Fairmont Copley Plaza Review
Following the American Revolution, the city of Boston became one of the world’s major trading ports, exporting fish, rum, salt, and tobacco while attracting numerous business travelers.
Copley Square, in the Back Bay area of Boston, is a center of culture, business, and learning (the Massachusetts Institute of Technology or MIT was founded there). The square is defined by its buildings and architecture, including the Boston Public Library, Trinity Church, the John Hancock Tower, and the Fairmont Copley Plaza, built in 1912 on the site of the Museum of Fine Arts.
As I drove up to the Copley Plaza, which is right off the Mass Pike (now running below the city thanks to the Big Dig), on a warm autumnal day, I recalled that this had been the first fully air-conditioned hotel in the city (it was also the first to accept credit cards, something that was no doubt appreciated by countless road warriors on expense accounts).
The doorman greeted me warmly and directed me to the elevator that would take me to the Fairmont Gold reception area on the fourth floor.
Fairmont Gold is a hotel within a hotel. It has its own reception area, its own lounge (where a full breakfast served every morning), and a team of employees dedicated to making one’s stay as perfect as possible.
My junior suite, with a separate sitting area, felt more like someone’s elegant living room, with plush draperies and beautifully upholstered furniture. The marble bath had a separate walk-in shower, bathtub, and water closet.
The bed was very comfortable. I woke up fully refreshed and ready for my meetings.
My only complaint was that the hair dryer was hanging in its storage bag on a hook in the separate w.c. – something I discovered when it wasn’t where it could easily have been found by someone just coming out of the shower. A handheld shower would also have been appreciated; the shower only had a wall-mounted shower head.
ROAD WARRIOR SUPPORT
A small desk and chair were located by the far wall of the room. The chair, while matching the décor, was uncomfortable for anything more than just a few minutes. In order to get some writing done, I had to retreat to the bed with my laptop.
Wi-Fi at the Copley Plaza was fast and, on the Gold floor, free (it’s also free for members of Fairmont President’s Club; otherwise, it costs $14.95 for 24 hours).
Breakfast, served in the Fairmont Gold lounge, was superb. The offering of warm dishes, rolls, breads, pastries, and fruits was bountiful. A single-serve coffee machine allowed guests to prepare fresh coffee on demand (the coffee machine was available throughout the day).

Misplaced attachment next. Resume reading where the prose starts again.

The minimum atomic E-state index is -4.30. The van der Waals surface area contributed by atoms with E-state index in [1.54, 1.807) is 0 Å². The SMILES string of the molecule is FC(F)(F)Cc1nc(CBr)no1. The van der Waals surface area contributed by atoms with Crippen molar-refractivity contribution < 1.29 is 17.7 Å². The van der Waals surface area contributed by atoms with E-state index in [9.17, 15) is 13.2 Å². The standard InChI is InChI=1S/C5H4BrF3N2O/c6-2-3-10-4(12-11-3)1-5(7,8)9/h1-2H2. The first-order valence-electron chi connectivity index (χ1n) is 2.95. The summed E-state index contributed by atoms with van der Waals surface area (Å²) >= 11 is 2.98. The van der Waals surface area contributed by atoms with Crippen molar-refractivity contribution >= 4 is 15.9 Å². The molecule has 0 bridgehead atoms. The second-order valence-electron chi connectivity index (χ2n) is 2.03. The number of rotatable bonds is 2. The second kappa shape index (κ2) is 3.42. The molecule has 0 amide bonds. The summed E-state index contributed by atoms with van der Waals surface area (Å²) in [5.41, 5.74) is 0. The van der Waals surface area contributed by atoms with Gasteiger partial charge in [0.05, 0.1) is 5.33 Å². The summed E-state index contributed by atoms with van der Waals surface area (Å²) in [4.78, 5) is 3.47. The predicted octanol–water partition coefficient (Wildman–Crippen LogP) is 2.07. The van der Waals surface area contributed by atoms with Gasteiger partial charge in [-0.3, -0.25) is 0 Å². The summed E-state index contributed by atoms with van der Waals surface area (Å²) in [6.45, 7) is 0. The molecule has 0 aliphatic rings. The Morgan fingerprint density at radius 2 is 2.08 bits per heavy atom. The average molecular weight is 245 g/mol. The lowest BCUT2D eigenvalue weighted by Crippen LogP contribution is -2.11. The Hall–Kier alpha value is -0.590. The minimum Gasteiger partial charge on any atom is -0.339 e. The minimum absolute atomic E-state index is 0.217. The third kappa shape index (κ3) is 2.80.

Joanna, the lounge manager for breakfast, went out of her way to delight and surprise her guests. When I was sitting at my table, which was not one of the larger ones in the room, she noticed I was running out of space and doubled the size of the table within the blink of an eye. I noticed her performing similar feats for other guests as well.
The Oak Room is an elegant steakhouse-style restaurant that serves breakfast, lunch, and dinner. The recently-restored Oak Bar has the feel of a private club. It’s a perfect spot for an informal lunch meeting or for drinks after work. During my stay, I enjoyed the butternut squash soup with a half sandwich and a Sam Adams beer.
The lounge serves hors d’oeuvres in the evening (there are complimentary soft drinks and an honor bar as well) and guests are welcome.
The Fairmont Copley Plaza excelled at the details. On my wooden valet stand (its presence notable unto itself), I found two Fairmont collar stays – a nice touch. My wakeup call in the morning was accompanied by a pot of fresh coffee and fresh carrot and apple juices.
Throughout my stay, the doorman never failed to remember my name and greet me as I went in and out. The fourth floor receptionist, Krista, was always looking for ways to help me enjoy my stay and I noticed she consistently went the extra mile for all guests who came to her.
Regardless of the reason for your trip to Boston, you’ll soon find out why the Fairmont Copley Plaza has been a favorite for both Bostonians and visitors for countless generations.
The Fairmont Copley Plaza
138 St. James Avenue
Boston, Massachusetts 02116
+1 (617) 267-5300
–Jonathan B. Spira is the Editor of Executive Road Warrior and Chief Analyst at Basex, a knowledge economy research firm.
FAIRMONT COPLEY PLAZA – THE ROOM
FAIRMONT COPLEY PLAZA – DINING
FAIRMONT COPLEY PLAZA